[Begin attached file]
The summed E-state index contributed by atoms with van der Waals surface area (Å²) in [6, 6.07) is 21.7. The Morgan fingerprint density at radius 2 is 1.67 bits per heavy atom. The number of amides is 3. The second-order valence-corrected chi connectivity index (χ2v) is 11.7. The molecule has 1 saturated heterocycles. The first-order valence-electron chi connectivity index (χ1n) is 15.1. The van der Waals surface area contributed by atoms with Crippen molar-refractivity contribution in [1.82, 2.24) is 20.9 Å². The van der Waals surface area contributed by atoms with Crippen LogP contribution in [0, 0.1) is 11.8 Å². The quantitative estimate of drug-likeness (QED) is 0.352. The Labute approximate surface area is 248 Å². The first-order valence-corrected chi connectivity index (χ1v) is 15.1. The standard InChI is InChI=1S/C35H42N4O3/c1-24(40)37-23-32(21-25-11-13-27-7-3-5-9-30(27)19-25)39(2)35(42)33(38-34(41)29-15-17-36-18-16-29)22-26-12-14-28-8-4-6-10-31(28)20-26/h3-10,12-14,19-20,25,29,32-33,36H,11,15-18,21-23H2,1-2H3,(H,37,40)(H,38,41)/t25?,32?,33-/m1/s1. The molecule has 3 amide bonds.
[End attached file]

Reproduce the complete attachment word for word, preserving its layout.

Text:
The summed E-state index contributed by atoms with van der Waals surface area (Å²) in [6, 6.07) is 21.7. The Morgan fingerprint density at radius 2 is 1.67 bits per heavy atom. The number of amides is 3. The second-order valence-corrected chi connectivity index (χ2v) is 11.7. The molecule has 1 saturated heterocycles. The first-order valence-electron chi connectivity index (χ1n) is 15.1. The van der Waals surface area contributed by atoms with Crippen molar-refractivity contribution in [1.82, 2.24) is 20.9 Å². The van der Waals surface area contributed by atoms with Crippen LogP contribution in [0, 0.1) is 11.8 Å². The quantitative estimate of drug-likeness (QED) is 0.352. The Labute approximate surface area is 248 Å². The first-order valence-corrected chi connectivity index (χ1v) is 15.1. The standard InChI is InChI=1S/C35H42N4O3/c1-24(40)37-23-32(21-25-11-13-27-7-3-5-9-30(27)19-25)39(2)35(42)33(38-34(41)29-15-17-36-18-16-29)22-26-12-14-28-8-4-6-10-31(28)20-26/h3-10,12-14,19-20,25,29,32-33,36H,11,15-18,21-23H2,1-2H3,(H,37,40)(H,38,41)/t25?,32?,33-/m1/s1. The molecule has 3 amide bonds.